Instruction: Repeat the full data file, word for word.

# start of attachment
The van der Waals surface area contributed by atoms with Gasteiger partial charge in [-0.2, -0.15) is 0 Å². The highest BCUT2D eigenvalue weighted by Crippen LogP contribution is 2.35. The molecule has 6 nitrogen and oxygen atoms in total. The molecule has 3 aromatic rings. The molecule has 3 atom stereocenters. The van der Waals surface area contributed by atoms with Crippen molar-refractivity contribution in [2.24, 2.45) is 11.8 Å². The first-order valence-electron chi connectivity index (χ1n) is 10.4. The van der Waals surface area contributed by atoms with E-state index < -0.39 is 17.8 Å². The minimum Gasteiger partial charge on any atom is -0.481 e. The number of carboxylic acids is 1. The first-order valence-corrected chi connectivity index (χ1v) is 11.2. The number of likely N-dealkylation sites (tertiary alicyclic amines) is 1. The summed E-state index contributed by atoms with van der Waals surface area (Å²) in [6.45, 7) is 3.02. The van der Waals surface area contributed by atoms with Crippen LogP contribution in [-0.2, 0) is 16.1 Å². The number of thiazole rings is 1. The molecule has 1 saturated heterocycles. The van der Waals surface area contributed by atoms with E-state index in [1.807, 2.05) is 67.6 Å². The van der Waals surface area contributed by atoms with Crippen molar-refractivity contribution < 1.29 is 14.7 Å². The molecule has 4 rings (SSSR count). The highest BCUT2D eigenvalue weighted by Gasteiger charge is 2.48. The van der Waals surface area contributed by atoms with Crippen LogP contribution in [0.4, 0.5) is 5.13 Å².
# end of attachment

The van der Waals surface area contributed by atoms with Gasteiger partial charge in [-0.2, -0.15) is 0 Å². The highest BCUT2D eigenvalue weighted by Crippen LogP contribution is 2.35. The molecule has 6 nitrogen and oxygen atoms in total. The molecule has 3 aromatic rings. The molecule has 3 atom stereocenters. The van der Waals surface area contributed by atoms with Crippen molar-refractivity contribution in [2.24, 2.45) is 11.8 Å². The first-order valence-electron chi connectivity index (χ1n) is 10.4. The van der Waals surface area contributed by atoms with E-state index < -0.39 is 17.8 Å². The minimum Gasteiger partial charge on any atom is -0.481 e. The number of carboxylic acids is 1. The first-order valence-corrected chi connectivity index (χ1v) is 11.2. The number of likely N-dealkylation sites (tertiary alicyclic amines) is 1. The summed E-state index contributed by atoms with van der Waals surface area (Å²) in [6.45, 7) is 3.02. The van der Waals surface area contributed by atoms with Crippen LogP contribution in [-0.2, 0) is 16.1 Å². The number of thiazole rings is 1. The molecule has 1 saturated heterocycles. The van der Waals surface area contributed by atoms with E-state index in [1.807, 2.05) is 67.6 Å². The van der Waals surface area contributed by atoms with Crippen molar-refractivity contribution < 1.29 is 14.7 Å². The molecule has 4 rings (SSSR count). The highest BCUT2D eigenvalue weighted by Gasteiger charge is 2.48. The van der Waals surface area contributed by atoms with Crippen LogP contribution in [0.4, 0.5) is 5.13 Å².